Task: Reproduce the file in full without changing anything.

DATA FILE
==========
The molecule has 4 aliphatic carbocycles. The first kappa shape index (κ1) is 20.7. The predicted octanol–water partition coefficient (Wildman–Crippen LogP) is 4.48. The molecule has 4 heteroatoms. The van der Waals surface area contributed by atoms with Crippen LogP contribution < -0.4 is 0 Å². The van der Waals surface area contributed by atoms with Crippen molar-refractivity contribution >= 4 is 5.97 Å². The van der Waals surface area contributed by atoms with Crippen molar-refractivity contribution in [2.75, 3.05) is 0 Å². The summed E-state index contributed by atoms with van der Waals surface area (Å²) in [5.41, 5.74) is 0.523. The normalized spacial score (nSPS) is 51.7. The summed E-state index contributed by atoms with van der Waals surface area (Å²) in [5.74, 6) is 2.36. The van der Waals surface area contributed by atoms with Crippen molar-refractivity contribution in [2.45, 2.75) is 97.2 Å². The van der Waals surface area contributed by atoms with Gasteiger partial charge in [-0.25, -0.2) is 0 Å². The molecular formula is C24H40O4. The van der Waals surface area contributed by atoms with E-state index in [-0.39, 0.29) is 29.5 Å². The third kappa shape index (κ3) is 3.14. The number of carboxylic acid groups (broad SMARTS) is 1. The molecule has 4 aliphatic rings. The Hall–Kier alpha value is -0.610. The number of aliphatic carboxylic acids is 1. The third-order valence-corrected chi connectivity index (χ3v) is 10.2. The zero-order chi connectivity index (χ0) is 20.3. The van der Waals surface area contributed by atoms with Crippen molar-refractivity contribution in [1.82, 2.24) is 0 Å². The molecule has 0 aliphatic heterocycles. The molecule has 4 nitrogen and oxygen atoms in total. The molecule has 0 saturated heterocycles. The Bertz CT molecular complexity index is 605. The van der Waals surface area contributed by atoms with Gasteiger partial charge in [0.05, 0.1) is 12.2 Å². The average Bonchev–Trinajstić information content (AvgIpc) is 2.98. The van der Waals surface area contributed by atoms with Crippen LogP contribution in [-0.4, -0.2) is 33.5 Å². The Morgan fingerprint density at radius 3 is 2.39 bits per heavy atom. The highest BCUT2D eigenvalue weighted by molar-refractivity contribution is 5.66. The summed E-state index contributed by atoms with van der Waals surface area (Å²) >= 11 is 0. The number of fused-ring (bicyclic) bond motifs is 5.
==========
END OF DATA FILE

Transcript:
The molecule has 4 aliphatic carbocycles. The first kappa shape index (κ1) is 20.7. The predicted octanol–water partition coefficient (Wildman–Crippen LogP) is 4.48. The molecule has 4 heteroatoms. The van der Waals surface area contributed by atoms with Crippen LogP contribution < -0.4 is 0 Å². The van der Waals surface area contributed by atoms with Crippen molar-refractivity contribution >= 4 is 5.97 Å². The van der Waals surface area contributed by atoms with Crippen molar-refractivity contribution in [2.75, 3.05) is 0 Å². The summed E-state index contributed by atoms with van der Waals surface area (Å²) in [5.41, 5.74) is 0.523. The normalized spacial score (nSPS) is 51.7. The summed E-state index contributed by atoms with van der Waals surface area (Å²) in [5.74, 6) is 2.36. The van der Waals surface area contributed by atoms with Crippen molar-refractivity contribution in [2.45, 2.75) is 97.2 Å². The van der Waals surface area contributed by atoms with Gasteiger partial charge in [-0.25, -0.2) is 0 Å². The molecular formula is C24H40O4. The van der Waals surface area contributed by atoms with E-state index in [-0.39, 0.29) is 29.5 Å². The third kappa shape index (κ3) is 3.14. The number of carboxylic acid groups (broad SMARTS) is 1. The molecule has 4 aliphatic rings. The Hall–Kier alpha value is -0.610. The number of aliphatic carboxylic acids is 1. The third-order valence-corrected chi connectivity index (χ3v) is 10.2. The zero-order chi connectivity index (χ0) is 20.3. The van der Waals surface area contributed by atoms with Crippen molar-refractivity contribution in [1.82, 2.24) is 0 Å². The molecule has 0 aliphatic heterocycles. The molecule has 4 nitrogen and oxygen atoms in total. The molecule has 0 saturated heterocycles. The Bertz CT molecular complexity index is 605. The van der Waals surface area contributed by atoms with Gasteiger partial charge in [0.05, 0.1) is 12.2 Å². The average Bonchev–Trinajstić information content (AvgIpc) is 2.98. The van der Waals surface area contributed by atoms with Crippen LogP contribution in [-0.4, -0.2) is 33.5 Å². The Morgan fingerprint density at radius 3 is 2.39 bits per heavy atom. The highest BCUT2D eigenvalue weighted by molar-refractivity contribution is 5.66. The summed E-state index contributed by atoms with van der Waals surface area (Å²) >= 11 is 0. The number of fused-ring (bicyclic) bond motifs is 5.